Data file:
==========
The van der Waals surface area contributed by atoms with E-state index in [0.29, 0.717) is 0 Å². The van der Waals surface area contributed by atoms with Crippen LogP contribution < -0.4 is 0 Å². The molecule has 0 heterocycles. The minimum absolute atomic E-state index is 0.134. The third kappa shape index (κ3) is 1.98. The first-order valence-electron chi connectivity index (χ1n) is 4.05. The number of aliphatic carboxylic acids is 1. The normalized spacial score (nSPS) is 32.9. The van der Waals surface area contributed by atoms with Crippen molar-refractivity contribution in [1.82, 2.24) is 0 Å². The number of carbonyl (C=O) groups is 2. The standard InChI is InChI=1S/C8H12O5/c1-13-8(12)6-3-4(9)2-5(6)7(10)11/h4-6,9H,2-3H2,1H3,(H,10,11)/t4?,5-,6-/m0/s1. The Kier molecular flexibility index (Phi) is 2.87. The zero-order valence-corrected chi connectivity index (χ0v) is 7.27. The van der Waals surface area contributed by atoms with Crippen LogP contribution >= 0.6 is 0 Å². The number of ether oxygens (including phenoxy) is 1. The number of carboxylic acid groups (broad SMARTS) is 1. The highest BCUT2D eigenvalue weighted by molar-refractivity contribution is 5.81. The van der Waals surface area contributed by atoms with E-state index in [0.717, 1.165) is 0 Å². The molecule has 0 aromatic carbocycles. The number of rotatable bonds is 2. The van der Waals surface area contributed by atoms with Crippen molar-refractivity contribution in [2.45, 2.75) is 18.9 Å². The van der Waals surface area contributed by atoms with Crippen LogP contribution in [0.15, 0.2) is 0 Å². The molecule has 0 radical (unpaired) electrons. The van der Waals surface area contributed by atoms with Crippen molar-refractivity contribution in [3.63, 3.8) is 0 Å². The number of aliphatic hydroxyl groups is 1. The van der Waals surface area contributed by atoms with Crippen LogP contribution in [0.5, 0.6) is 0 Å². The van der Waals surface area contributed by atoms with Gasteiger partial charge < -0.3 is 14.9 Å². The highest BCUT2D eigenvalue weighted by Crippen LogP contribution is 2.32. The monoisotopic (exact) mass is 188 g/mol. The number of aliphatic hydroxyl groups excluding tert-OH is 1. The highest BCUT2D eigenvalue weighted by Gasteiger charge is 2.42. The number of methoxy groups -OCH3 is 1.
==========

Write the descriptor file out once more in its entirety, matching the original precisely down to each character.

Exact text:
The van der Waals surface area contributed by atoms with E-state index in [0.29, 0.717) is 0 Å². The van der Waals surface area contributed by atoms with Crippen LogP contribution < -0.4 is 0 Å². The molecule has 0 heterocycles. The minimum absolute atomic E-state index is 0.134. The third kappa shape index (κ3) is 1.98. The first-order valence-electron chi connectivity index (χ1n) is 4.05. The number of aliphatic carboxylic acids is 1. The normalized spacial score (nSPS) is 32.9. The van der Waals surface area contributed by atoms with Crippen molar-refractivity contribution in [1.82, 2.24) is 0 Å². The number of carbonyl (C=O) groups is 2. The standard InChI is InChI=1S/C8H12O5/c1-13-8(12)6-3-4(9)2-5(6)7(10)11/h4-6,9H,2-3H2,1H3,(H,10,11)/t4?,5-,6-/m0/s1. The Kier molecular flexibility index (Phi) is 2.87. The zero-order valence-corrected chi connectivity index (χ0v) is 7.27. The van der Waals surface area contributed by atoms with Crippen LogP contribution >= 0.6 is 0 Å². The number of ether oxygens (including phenoxy) is 1. The number of carboxylic acid groups (broad SMARTS) is 1. The highest BCUT2D eigenvalue weighted by molar-refractivity contribution is 5.81. The van der Waals surface area contributed by atoms with E-state index in [0.717, 1.165) is 0 Å². The molecule has 0 aromatic carbocycles. The number of rotatable bonds is 2. The van der Waals surface area contributed by atoms with Crippen molar-refractivity contribution in [2.45, 2.75) is 18.9 Å². The van der Waals surface area contributed by atoms with Crippen LogP contribution in [0.15, 0.2) is 0 Å². The molecule has 0 radical (unpaired) electrons. The van der Waals surface area contributed by atoms with Crippen molar-refractivity contribution in [3.63, 3.8) is 0 Å². The number of aliphatic hydroxyl groups is 1. The van der Waals surface area contributed by atoms with Crippen LogP contribution in [0.5, 0.6) is 0 Å². The van der Waals surface area contributed by atoms with Gasteiger partial charge < -0.3 is 14.9 Å². The highest BCUT2D eigenvalue weighted by Crippen LogP contribution is 2.32. The monoisotopic (exact) mass is 188 g/mol. The number of aliphatic hydroxyl groups excluding tert-OH is 1. The highest BCUT2D eigenvalue weighted by Gasteiger charge is 2.42. The number of methoxy groups -OCH3 is 1.